21st February, 2012
Oil companies in Nigeria are battling against a rising theft that is costing them an estimated 150,000 barrels of crude each day, an oil major official said on Tuesday.
Ian Craig, vice president for Shell Exploration and Production Africa said militant attacks on oil installations in the southern Niger Delta region had slowed down, but oil theft has surged.
“The greatest challenge … is the massive organised oil theft business and the criminality and corruption which it fosters,” Craig told an annual oil conference of industry players and government.
The stolen oil fuels a lucrative black market across Africa’s top oil exporter and its neighbours.
“The volume of oil which is stolen is difficult to estimate but is probably in the region of 150,000” barrels, said Craig.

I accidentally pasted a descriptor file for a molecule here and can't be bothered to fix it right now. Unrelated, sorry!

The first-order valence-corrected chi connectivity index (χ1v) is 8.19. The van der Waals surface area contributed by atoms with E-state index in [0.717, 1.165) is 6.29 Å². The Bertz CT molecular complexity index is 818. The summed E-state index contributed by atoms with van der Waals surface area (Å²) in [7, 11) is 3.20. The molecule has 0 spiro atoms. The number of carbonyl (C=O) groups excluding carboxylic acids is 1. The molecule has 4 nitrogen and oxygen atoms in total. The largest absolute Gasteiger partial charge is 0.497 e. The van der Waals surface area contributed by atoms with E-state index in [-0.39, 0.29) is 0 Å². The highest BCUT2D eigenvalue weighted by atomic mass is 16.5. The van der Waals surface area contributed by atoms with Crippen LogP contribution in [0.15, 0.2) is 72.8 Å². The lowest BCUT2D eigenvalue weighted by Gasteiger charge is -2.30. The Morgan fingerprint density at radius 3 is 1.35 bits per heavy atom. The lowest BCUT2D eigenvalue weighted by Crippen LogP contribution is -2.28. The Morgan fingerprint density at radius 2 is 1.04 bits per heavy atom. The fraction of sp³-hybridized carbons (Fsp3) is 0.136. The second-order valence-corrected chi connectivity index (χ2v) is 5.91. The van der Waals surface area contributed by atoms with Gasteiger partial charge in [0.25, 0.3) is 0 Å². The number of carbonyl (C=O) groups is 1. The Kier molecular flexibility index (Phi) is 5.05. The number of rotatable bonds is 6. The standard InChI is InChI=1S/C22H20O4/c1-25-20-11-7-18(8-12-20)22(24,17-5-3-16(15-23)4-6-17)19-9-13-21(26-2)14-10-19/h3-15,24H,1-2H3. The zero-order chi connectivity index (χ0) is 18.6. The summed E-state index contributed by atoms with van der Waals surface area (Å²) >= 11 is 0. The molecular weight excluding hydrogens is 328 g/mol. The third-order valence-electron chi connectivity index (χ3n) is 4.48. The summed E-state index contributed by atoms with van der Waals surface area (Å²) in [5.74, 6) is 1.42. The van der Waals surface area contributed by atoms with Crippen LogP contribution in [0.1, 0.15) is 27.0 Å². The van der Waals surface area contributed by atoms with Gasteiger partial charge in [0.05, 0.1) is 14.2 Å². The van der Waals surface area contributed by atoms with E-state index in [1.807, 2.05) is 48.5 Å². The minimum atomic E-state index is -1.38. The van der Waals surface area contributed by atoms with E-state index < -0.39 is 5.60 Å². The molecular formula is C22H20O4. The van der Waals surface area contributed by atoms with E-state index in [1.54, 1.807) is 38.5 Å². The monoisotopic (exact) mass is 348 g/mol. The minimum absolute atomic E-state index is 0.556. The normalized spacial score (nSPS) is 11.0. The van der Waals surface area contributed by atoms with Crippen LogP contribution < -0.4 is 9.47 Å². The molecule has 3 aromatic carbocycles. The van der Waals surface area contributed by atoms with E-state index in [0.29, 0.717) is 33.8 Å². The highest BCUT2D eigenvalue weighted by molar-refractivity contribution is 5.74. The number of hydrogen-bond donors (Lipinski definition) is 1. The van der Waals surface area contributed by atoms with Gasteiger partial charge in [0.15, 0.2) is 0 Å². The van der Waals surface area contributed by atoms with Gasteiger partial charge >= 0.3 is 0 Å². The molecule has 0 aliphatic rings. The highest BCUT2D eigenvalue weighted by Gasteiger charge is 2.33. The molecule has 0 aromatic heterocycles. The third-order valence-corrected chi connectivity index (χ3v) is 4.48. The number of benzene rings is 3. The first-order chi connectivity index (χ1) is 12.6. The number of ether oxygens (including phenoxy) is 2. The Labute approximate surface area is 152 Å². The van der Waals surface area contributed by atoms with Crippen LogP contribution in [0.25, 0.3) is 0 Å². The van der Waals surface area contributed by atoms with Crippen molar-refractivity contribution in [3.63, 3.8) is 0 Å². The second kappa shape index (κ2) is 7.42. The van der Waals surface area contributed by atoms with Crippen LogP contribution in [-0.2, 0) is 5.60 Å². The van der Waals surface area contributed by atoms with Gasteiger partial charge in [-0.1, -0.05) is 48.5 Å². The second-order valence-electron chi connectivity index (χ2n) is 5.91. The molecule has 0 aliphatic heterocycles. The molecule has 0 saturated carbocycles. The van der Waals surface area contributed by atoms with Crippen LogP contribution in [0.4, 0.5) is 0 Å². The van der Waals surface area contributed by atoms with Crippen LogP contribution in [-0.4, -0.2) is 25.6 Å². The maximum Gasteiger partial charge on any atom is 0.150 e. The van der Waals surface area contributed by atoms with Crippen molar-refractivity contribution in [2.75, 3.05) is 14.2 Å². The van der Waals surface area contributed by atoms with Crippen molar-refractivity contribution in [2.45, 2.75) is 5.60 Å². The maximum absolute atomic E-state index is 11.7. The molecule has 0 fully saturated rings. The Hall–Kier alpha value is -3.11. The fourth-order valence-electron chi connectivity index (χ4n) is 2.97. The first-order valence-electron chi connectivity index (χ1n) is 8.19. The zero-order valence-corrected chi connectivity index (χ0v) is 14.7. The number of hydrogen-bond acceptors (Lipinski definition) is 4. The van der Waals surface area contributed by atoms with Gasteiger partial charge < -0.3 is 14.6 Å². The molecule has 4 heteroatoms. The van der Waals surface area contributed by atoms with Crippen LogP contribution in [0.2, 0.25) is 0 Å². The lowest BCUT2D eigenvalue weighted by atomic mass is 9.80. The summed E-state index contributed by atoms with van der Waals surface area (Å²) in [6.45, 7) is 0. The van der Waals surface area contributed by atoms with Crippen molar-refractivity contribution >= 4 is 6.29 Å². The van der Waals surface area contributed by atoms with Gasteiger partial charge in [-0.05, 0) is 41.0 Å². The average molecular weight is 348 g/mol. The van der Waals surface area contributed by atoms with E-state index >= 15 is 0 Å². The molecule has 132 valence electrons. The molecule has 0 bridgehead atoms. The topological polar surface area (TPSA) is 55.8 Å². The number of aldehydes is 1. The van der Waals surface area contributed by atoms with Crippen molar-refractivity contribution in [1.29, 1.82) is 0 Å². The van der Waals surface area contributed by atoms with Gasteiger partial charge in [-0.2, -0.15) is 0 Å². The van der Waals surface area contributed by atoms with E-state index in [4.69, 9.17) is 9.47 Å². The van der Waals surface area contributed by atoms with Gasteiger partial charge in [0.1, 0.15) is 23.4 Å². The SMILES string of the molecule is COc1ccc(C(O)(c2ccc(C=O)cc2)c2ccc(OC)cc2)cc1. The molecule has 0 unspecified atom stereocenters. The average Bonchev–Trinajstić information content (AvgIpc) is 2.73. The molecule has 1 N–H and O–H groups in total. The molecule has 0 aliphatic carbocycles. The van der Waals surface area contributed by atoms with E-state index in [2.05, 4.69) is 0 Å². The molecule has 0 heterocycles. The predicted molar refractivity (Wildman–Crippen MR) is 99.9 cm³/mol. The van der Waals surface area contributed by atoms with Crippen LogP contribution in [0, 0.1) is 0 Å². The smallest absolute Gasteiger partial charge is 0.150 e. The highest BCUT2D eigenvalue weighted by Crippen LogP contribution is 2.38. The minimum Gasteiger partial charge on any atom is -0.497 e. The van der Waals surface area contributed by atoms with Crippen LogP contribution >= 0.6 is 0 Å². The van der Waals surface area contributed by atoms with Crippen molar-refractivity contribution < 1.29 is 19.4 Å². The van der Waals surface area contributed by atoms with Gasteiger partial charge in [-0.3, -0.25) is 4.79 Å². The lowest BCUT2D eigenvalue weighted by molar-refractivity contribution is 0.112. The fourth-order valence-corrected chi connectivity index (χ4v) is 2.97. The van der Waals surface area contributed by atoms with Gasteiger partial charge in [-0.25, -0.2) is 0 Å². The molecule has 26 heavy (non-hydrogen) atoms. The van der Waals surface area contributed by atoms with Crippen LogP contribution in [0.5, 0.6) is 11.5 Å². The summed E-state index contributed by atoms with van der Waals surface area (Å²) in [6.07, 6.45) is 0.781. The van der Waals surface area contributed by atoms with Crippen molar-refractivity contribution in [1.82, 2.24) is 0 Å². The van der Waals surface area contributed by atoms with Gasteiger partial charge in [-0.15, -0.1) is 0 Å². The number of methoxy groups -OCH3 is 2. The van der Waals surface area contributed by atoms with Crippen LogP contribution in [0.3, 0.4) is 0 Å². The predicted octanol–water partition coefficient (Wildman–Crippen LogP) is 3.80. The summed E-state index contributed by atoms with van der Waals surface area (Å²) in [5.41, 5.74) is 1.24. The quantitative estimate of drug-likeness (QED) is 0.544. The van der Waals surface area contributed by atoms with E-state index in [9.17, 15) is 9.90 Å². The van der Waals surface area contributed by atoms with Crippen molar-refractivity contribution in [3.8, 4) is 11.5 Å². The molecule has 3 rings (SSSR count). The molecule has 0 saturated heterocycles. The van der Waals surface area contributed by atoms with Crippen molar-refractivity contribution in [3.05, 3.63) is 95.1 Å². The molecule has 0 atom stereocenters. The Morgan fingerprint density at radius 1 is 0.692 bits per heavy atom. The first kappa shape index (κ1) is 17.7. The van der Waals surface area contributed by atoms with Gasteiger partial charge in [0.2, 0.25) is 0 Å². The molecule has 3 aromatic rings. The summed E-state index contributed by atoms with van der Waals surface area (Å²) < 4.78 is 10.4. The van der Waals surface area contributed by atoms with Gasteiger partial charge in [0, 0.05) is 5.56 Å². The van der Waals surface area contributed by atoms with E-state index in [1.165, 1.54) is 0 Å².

Attacks on oil installations by militants claiming to be fighting for a share of the oil wealth for locals had, at their peak, slashed Nigeria’s production by about a million barrels a day.
A 2009 government amnesty for the militants ended the violence and saw output rebound to levels not seen in years.
“We have been able to bring production back but it is still below pre-militancy levels,” said Craig.
Production stood at 2.18 million barrels per day in January, according to the International Energy Agency.
The oil-and-gas industry accounts for around two-thirds of government revenue and more than 90 percent of export earnings in Nigeria.